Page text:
Singapore Airlines To Restart Nonstop US Flights In 2018

For years, Singapore Airlines had the title of operating the world’s two longest nonstop flights — New York to Singapore and Los Angeles to Singapore. At over 9,500 miles and roughly 19 hours, the Newark to Singapore flight sure was a longhaul.

USSIN

Fortunately the planes were in an all business class configuration, featuring just 100 seats. So it was a comfortable ride for those aboard, at least.

Singapore-Business-Class-777

Unfortunately both routes were discontinued in 2013, as Singapore Airlines made the decision to return their A340-500s to Airbus, which were the only planes in their fleet capable of operating the route nonstop. Even though Singapore Airlines seemed to have pretty high loads, there just wasn’t a way they could make the route profitable given what gas guzzlers the A340-500s are.

There’s no doubt a lot of people miss the nonstop flights, given that they were Singapore Airlines’ only nonstop flights between their hub and the US, while all of their other US routes operate via other gateways (including Frankfurt, Hong Kong, Moscow, Seoul, and Tokyo).

Now the title for the world’s longest flight belongs to Qantas for their nonstop Dallas to Sydney flight, and in February that title will shift to Emirates, for their nonstop Dubai to Panama City flight.

The exciting news is that it looks like Singapore Airlines will be bringing back the world’s longest flight in 2018, when they take delivery of their first ultra-long range Airbus A350.

A350
Qatar Airways A350

Via Bloomberg:

“Our customers have been asking us to re-start nonstop Singapore-U.S. flights,” Singapore Air Chief Executive Officer Goh Choon Phong said in the statement. “We are pleased that Airbus was able to offer the right aircraft to do so in a commercially viable manner.”

The A350-900ULR jet will allow Singapore Air to re-start the world’s longest nonstop flights, between the city-state and both Los Angeles and New York, the carrier said in an e-mailed statement Tuesday. Nonstop flights between Singapore and additional points in the U.S. are under consideration, the carrier said.

Singapore Airlines will be taking delivery of a total of seven of these ultra-long range A350-900s, so presumably they could even start one or two other ultra longhaul routes with the planes:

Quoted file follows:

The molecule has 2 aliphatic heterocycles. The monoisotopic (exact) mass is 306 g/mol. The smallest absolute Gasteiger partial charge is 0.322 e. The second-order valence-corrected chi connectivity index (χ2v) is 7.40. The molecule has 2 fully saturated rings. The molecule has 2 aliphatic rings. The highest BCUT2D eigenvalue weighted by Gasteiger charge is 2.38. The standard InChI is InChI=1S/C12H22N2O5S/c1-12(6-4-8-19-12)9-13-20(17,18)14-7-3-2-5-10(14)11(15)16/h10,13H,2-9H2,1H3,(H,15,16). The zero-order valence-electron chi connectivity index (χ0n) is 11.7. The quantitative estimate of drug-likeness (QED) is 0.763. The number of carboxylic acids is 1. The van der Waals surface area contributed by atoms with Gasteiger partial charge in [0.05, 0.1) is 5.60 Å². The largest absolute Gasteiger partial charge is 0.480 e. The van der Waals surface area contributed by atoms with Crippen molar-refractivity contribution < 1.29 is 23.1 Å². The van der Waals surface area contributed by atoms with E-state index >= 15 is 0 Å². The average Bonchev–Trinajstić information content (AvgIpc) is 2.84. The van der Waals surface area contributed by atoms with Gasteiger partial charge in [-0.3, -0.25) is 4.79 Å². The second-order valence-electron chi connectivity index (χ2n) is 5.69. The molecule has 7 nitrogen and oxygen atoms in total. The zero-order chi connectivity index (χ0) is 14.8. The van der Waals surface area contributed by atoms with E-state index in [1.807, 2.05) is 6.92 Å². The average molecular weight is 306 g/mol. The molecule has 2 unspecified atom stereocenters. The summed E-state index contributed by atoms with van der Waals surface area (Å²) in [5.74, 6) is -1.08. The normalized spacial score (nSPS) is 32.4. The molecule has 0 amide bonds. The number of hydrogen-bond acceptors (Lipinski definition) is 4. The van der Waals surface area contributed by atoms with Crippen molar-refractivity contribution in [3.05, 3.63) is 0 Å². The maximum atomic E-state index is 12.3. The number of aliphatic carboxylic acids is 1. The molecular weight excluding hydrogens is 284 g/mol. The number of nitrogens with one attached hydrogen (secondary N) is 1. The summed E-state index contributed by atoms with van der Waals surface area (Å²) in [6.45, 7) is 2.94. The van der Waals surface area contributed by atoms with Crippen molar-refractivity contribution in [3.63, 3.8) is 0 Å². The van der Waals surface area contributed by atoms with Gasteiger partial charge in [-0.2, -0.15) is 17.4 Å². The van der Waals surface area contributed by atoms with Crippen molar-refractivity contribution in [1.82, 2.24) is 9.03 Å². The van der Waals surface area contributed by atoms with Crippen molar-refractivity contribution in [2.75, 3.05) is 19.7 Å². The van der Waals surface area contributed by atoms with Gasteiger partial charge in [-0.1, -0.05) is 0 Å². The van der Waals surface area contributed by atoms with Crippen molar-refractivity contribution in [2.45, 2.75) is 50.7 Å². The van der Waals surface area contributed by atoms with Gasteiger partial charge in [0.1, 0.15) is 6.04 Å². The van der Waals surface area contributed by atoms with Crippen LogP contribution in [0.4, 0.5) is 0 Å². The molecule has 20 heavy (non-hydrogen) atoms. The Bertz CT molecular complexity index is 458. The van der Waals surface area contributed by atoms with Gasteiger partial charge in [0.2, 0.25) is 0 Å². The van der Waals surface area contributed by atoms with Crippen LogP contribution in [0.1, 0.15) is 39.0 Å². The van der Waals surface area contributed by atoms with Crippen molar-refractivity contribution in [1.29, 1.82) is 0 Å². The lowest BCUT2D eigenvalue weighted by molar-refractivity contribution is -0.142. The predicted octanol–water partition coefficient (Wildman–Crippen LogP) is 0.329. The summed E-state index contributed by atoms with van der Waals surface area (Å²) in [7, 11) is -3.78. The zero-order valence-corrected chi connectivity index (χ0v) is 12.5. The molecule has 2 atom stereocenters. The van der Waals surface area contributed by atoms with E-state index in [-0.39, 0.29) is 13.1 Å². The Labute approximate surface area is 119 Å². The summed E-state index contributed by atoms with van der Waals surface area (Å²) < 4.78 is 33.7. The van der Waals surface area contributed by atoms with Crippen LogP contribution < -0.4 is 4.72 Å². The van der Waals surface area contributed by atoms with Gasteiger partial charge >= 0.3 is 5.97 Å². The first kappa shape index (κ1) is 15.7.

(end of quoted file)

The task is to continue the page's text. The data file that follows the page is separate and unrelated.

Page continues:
Singapore Air will take delivery of seven modified ultra-long range planes capable of flying up to 19 hours, Airbus said in a separate statement.

Optimized for nonstop flights to the U.S., the two-engine planes will ‎include a modified fuel system to increase fuel-carrying capacity, an increase in maximum take-off weight and other aerodynamic improvements, Airbus said.

This is a big step for Singapore Airlines, as they’ve really been at a disadvantage not being able to offer any nonstop service from their home airport to the US. In other words, in terms of convenience there’s not really an advantage of flying Singapore Airlines over a competitor like Cathay Pacific, given that both airlines can get you from the US to Singapore in one stop.

Bottom line

I’m very excited about this new route, and am curious to see how Singapore Airlines configures these A350-900s. When Singapore Airlines first introduced the A340-500s they had a business class and premium economy, while eventually they just made them all business class.

I’d guess the A350s will be all business class, but time will tell.

Regardless, with the substantially lower operating costs, hopefully Singapore can make this route work. Singapore claims they have been unprofitable on a vast majority of their longhaul routes for the past six years, so hopefully this new route can be an exception.

This is definitely a flight I want to try to take the inaugural of!

What do you make of Singapore bringing back their nonstop flights to the US in a few years?

Comments

  1. I love your comment about gas-guzzler A340. Compared to what? A 747SP?

    A340 were not as successful as they could have been, but they were not gas guzzlers. High fuel prices just made ULH missions unsuccessful. Competing aircraft such as the more capable 772LR are not performing many ULH missions and have not been much more successful on the market. (i.e. despite its large fleet of 777, SQ did not bother buying some 772LR for that mission)

    Le’ts try to analyze and think for a moment instead of regurgitating airliners.net hearsay.

  2. Hallelujah!!! You just made my day as I have seriously missed the LAX-SIN non-stop flight. The current routing gets you into SIN at 3:30am which is really inconvient so this is the best news yet.